The Seven Ages of the Advertising Creative

As You Like It suggests that there are seven ages of life. With apologies to William Shakespeare I’m going to explore the seven ages of advertising creativity.

Before I start, a caveat: this is very much a generalisation. Of course people start agencies at all sorts of stages of their careers, and many people, by their own choice or otherwise, never become Creative Directors. That said, I believe there is a broad path that takes most of us from education to maturation.

So let’s begin with the first age: College. At some point you decide to pursue advertising as a career. Sure, you can start in the dispatch department and make the move from there, but you’re more likely to go to some kind of college where you’ll meet your partner and learn the basics.

The point of this age is to enjoy some time with no client comments and an infinite (theoretical) budget. Stretch your legs, make mistakes, eat Pot Noodles and try to make your parents understand why the TV ad they love is actually rubbish because it has a weak concept, and lacks originality.

Your next age is Placement, the first step into the corporate world. A real ad agency is happening around you so you have to juggle doing good work with being the kind of people the agency would like to keep around.

It’s all about converting this strange state of purgatory into an actual job, so you have to keep your eyes on the prize while you continue to eat Pot Noodles, but at least some of your new colleagues will buy you drinks in the agency bar.

From there you become a Junior. At last! A real job! Of course, you will have to do all the less glamorous briefs, but that doesn’t matter because you soon realise that a radio ad means casting, and therefore hanging out with, your favorite comedian. It also means you can order from the giant book of takeaway menus and eat/steal all the Celebrations. Hooray!

But you want to move up, and to do that you’ll need a bigger brief or two, and that means navigating the fact that more powerful creatives in your department would also like those briefs. You’re going to have to beat them at some point, and the sooner you do that, the sooner you get to move into the mystical hinterland of the Middleweight Creative.

(By the way, if you’re reading this in America, a UK middleweight creative is basically an ACD, although I suspect the American love of title promotions has very much made its way across the Atlantic.)

Middleweight is a weird place, in that you never really get formally promoted to that position. After a few years of being a junior you just declare it, then you discover that no one cares. You just keep ticking along with slightly better access to slightly better briefs.

But then you become a Senior Creative, or perhaps a CD. You now need client-facing skills that no one taught you in college. You’ve probably had a few client meetings before this stage, but you didn’t contribute much just in case a cheeky slip of the tongue lost your agency its biggest client.

You could well be ‘in charge’ of a piece of business, helping to shape it for a year or two, and you might well have younger teams working into you, so you now have to evaluate work, give feedback and try not to let the power go to your head.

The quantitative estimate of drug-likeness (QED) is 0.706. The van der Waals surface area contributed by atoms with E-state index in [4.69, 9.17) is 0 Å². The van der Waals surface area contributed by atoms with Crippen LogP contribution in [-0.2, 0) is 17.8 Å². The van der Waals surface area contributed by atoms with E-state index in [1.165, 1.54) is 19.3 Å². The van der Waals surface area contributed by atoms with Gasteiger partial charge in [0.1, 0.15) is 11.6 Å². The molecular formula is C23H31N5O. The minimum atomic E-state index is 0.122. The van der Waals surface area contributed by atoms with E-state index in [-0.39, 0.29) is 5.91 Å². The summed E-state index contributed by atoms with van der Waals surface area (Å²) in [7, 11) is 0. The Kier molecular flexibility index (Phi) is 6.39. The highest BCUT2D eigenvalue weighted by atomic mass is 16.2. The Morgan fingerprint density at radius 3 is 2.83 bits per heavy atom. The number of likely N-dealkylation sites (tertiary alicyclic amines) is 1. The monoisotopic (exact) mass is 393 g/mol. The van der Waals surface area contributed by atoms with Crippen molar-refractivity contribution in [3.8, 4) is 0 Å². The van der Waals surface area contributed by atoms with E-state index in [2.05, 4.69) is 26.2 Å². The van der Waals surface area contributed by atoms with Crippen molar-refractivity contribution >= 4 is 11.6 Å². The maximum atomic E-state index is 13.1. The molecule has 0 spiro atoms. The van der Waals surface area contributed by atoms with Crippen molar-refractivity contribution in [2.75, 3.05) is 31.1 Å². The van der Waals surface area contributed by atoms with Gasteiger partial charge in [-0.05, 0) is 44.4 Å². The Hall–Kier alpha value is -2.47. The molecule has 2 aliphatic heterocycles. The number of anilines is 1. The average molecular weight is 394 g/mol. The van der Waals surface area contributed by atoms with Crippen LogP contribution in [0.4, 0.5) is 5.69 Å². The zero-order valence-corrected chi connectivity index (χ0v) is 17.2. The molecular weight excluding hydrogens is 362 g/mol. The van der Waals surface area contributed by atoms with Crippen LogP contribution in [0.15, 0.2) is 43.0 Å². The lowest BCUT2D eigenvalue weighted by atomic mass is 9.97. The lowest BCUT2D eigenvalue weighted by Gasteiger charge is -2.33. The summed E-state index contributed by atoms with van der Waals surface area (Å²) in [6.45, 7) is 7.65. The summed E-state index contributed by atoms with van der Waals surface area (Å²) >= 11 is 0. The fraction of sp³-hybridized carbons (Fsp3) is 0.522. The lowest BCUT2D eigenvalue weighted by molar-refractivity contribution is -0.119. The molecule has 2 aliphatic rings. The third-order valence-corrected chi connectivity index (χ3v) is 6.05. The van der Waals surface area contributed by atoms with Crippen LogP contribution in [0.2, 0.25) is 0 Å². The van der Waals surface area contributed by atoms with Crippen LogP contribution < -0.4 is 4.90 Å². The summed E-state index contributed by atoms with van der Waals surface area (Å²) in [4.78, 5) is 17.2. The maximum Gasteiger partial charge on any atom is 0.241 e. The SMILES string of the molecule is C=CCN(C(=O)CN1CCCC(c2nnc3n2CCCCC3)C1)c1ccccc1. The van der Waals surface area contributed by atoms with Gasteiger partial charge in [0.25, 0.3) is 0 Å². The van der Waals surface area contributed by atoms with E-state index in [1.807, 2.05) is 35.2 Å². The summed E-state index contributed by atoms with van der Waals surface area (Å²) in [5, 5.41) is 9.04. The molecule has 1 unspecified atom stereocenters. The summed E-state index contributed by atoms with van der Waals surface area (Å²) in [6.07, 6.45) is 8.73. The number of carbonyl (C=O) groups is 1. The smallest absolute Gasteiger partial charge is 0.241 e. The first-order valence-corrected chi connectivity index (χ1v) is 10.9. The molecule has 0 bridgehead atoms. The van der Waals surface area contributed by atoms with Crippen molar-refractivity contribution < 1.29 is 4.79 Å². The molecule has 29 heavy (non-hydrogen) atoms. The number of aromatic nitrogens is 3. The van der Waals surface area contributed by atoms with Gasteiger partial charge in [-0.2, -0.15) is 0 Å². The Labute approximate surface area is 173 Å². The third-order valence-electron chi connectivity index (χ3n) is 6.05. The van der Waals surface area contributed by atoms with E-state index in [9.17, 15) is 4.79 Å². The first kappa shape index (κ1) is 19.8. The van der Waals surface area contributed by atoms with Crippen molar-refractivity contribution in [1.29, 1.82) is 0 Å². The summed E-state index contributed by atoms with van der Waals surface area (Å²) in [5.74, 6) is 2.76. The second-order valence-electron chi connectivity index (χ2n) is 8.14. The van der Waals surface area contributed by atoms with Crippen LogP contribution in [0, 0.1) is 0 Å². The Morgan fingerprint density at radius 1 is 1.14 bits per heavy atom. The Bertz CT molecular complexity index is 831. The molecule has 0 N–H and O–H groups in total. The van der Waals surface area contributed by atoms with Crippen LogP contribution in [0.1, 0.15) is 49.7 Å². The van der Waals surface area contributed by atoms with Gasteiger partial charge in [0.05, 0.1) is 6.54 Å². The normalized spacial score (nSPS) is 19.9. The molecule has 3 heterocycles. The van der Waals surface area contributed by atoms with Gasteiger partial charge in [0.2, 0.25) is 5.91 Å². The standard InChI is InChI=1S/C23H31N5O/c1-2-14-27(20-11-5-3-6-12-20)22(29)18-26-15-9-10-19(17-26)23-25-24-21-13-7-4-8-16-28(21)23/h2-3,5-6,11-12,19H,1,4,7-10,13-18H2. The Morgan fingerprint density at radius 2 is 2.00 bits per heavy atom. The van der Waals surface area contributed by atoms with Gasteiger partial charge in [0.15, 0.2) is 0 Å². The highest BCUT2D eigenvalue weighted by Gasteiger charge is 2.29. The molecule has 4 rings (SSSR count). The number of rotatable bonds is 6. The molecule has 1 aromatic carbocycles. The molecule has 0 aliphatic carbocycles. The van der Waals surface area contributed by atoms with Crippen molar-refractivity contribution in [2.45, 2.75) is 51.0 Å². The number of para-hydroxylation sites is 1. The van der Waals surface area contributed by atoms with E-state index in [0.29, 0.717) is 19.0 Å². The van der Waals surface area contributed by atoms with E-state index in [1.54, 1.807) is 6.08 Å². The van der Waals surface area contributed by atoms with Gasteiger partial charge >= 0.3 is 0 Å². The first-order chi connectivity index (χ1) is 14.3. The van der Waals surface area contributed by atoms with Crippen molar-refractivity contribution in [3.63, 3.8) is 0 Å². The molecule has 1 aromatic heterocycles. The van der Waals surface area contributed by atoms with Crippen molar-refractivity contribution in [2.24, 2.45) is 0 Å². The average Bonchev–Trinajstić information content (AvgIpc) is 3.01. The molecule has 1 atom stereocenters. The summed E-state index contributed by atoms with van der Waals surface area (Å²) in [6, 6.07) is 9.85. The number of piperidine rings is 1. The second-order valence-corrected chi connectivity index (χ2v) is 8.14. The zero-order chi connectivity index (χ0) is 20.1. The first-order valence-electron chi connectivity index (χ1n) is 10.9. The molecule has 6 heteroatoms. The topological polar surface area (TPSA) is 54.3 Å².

The next stage is some form of CD. In a network agency that might involve running one big piece of business or several smaller ones. In a medium agency you get all the responsibility your boss doesn’t want. In a small agency you might well be the boss.

At this point you will be looking to make enough of a name that you can make it to the next stage of being properly in charge. You might write a thought piece for Creative Review, or move to an agency where the path upwards is a little clearer. You might also stay at this age for quite a while, because unless you start your own place, you have to wait to be invited to the top table…

And there it is: the final boss (but not the final age). At this point you are either some kind of ECD/CCO, or you have launched your own agency with some pals you picked up along the way who work in the other departments.

This position can take many forms depending on the size of agency, its location and whether or not you were promoted from within or poached from somewhere else. You are now almost certainly in your 40s, and have to balance all this stuff with a more substantial family life. Good luck with that.

If you started your own place, that work/life balance will be tilted very heavily towards ‘work’ for a few years. Hopefully your agency will thrive, but the odds are not on your side. That’s why you might bounce around between senior agency jobs and optimistic start-ups. Find the one that suits you best and, like a rodeo ride atop a merciless bull, try to stay on as long as possible.

At some point you will find yourself surplus to requirements: perhaps too expensive, or merely a victim of advertising’s love of the new. You might pop back to one of those top jobs, but you might not, so what do you do with all those years between 48 and retirement?

Some people choose this point to launch that start-up, and sometimes that works, but it’s a lot of effort for middle-age, so you might try to be a consultant, or some version of a freelancer, sliding back down the mountain to do the work of a CD or senior creative. Depending on your finances, you keep it going as long as you can, while staring the industry’s ageism right in the face until you inevitably blink first and it casts you aside forever.

Whichever age you’re in, there’s always fun to be had, but you also have to earn your place. Just work hard, be nice and see where the ride takes you. Best of luck!